"The point is, why would a $23 billion company do that?" he asked. "It's a global recession, milk prices are once again going through the roof, people's spending patterns have dropped, so why would they add to the burden of their general managers? The simple answer is that it's the right thing to do, but the fact is it's the profitable thing to do."

The conversation turned to the opposition of the Chamber to meaningful climate change legislation.

"The thing with the Chamber is something I've run into my whole business career," Hirshberg said. "When you look at its position on climate, you recognize that change is always scary. But what the Chamber is most fearful of is that there are going to have to be new practices; or worse yet, a tax."

"What we have here is a situation where they're just not thinking," he continued. "What Stonyfield has proven with our efficiency savings and our compounded annual growth rate is that consumers want to do the right thing. Our customers, like Walmart and Whole Foods, reward us for doing the right thing."

"I don't think the Chamber's position is a widely held view," Hirshberg said. Addressing the competitive stakes, he said, "The real crime of the Chamber's position is that the rest of the world is not questioning whether or not to move forward on climate. The US is home to only one of the top five wind turbine manufacturers, and one of the top ten solar panel producers."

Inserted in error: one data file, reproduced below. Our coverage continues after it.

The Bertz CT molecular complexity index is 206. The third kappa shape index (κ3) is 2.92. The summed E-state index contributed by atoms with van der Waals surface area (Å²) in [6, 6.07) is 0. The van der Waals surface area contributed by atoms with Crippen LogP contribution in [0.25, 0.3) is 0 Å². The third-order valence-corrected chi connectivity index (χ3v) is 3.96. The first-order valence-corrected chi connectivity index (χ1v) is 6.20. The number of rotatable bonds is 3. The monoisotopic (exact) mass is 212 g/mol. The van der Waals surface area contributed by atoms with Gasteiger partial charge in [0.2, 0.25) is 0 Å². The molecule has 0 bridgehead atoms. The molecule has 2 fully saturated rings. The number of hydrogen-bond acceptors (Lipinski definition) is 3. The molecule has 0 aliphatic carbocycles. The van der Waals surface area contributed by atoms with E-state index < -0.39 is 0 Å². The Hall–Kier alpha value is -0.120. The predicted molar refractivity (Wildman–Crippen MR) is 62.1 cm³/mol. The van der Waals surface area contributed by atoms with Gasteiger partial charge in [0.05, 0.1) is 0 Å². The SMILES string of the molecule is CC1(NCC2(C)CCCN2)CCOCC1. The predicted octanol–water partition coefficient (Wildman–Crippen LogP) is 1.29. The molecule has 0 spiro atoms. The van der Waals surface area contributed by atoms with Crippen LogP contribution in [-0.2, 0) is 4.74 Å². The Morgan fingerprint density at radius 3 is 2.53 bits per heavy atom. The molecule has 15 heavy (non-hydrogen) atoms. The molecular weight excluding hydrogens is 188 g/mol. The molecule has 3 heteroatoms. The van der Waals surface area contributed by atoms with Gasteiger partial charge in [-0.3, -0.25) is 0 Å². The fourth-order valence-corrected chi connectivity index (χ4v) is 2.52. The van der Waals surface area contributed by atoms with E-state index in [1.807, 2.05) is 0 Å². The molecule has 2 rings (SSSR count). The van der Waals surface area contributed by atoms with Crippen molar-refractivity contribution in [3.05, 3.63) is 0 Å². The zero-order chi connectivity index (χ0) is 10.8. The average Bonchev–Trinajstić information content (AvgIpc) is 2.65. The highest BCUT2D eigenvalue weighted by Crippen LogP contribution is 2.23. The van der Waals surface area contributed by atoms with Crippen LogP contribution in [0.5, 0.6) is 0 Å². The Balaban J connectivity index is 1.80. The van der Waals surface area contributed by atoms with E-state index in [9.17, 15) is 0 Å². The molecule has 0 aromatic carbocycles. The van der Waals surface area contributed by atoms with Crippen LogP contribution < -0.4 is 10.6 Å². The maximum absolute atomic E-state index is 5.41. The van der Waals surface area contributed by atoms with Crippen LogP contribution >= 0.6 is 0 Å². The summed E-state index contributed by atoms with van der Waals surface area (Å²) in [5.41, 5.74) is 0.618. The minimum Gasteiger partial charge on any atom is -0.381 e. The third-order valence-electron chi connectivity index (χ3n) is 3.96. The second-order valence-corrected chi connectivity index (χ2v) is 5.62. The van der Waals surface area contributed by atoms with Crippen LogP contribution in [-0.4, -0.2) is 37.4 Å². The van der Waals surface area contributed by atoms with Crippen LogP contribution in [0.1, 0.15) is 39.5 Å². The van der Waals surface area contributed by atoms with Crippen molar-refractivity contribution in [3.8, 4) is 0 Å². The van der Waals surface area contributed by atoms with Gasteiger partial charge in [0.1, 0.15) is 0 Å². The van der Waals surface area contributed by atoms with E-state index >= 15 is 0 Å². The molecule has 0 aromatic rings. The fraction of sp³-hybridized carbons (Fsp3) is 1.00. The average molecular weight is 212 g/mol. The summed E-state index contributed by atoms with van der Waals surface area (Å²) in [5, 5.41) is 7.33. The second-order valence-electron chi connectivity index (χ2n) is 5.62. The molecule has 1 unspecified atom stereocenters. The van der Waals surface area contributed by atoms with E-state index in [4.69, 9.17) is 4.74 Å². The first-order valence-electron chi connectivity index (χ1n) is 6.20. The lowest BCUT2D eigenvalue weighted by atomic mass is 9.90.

"We're not only losing the race," he continued. "You don't have to fall too far behind before you never catch up."

Hirshberg cited studies that compared spending in the US on clean energy with that in China.

"This year, we're spending $2.5 billion on clean energy," he said. "China is spending $9 billion a month." According to Energy Secretary Steven Chu, China expects to gain 150,000 jobs from green energy within the next decade.

"Everyone's marveling at China's success, but we're not going to be marveling when we're a second-rate power and if you want a job you have to move over there," Hirshberg said. "There is such urgency here."

Given the urgent need for climate change legislation that puts a price on carbon and encourages innovation and investment, what does Hirshberg think such legislation should include?

"I'd love to see a carbon tax," Hirshberg said. "It would stimulate local development and incentivize a lot of investment.'

Acknowledging that passage of a carbon tax is unlikely, Hirshberg expressed reservations about a cap-and-trade program, comparing the potential loopholes in it to loopholes in financial laws that led to the economic downturn.

"What I know we need is a price on carbon," Hirshberg said. "I think a cap-and-dividend program is the most feasible solution."

A cap-and-dividend program puts a cap on carbon emissions as they enter the economy. The first sellers of oil, coal, and natural gas will be required to buy permits equal to the carbon content of their fuels. The money raised by the sale of the permits is divided into equal shares and distributed to all Americans. As the price of carbon rises, so do the dividends.

"Whatever we do has to be a bipartisan solution," Hirshberg said. "It's important for us to develop a strategy that fits our economic situation. But we better do it quickly."